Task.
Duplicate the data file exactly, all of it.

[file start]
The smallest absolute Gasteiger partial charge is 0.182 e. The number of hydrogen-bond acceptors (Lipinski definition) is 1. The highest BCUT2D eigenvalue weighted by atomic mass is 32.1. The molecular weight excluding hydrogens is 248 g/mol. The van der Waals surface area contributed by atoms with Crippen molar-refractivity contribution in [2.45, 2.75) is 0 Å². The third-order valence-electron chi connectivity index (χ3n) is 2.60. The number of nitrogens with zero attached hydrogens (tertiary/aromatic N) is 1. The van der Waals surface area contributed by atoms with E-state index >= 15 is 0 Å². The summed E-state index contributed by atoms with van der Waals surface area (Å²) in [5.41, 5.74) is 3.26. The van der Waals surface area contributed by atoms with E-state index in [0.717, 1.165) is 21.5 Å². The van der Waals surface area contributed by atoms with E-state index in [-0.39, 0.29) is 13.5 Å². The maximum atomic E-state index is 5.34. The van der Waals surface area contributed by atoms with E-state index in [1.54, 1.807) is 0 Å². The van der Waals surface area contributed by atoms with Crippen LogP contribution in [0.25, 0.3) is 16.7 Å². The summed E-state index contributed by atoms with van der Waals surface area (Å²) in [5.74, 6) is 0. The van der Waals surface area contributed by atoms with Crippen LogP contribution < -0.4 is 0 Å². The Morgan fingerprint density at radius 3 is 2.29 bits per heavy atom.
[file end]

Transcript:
The smallest absolute Gasteiger partial charge is 0.182 e. The number of hydrogen-bond acceptors (Lipinski definition) is 1. The highest BCUT2D eigenvalue weighted by atomic mass is 32.1. The molecular weight excluding hydrogens is 248 g/mol. The van der Waals surface area contributed by atoms with Crippen molar-refractivity contribution in [2.45, 2.75) is 0 Å². The third-order valence-electron chi connectivity index (χ3n) is 2.60. The number of nitrogens with zero attached hydrogens (tertiary/aromatic N) is 1. The van der Waals surface area contributed by atoms with E-state index >= 15 is 0 Å². The summed E-state index contributed by atoms with van der Waals surface area (Å²) in [5.41, 5.74) is 3.26. The van der Waals surface area contributed by atoms with E-state index in [0.717, 1.165) is 21.5 Å². The van der Waals surface area contributed by atoms with E-state index in [-0.39, 0.29) is 13.5 Å². The maximum atomic E-state index is 5.34. The van der Waals surface area contributed by atoms with E-state index in [1.54, 1.807) is 0 Å². The van der Waals surface area contributed by atoms with Crippen LogP contribution in [0.25, 0.3) is 16.7 Å². The summed E-state index contributed by atoms with van der Waals surface area (Å²) in [5.74, 6) is 0. The van der Waals surface area contributed by atoms with Crippen LogP contribution < -0.4 is 0 Å². The Morgan fingerprint density at radius 3 is 2.29 bits per heavy atom.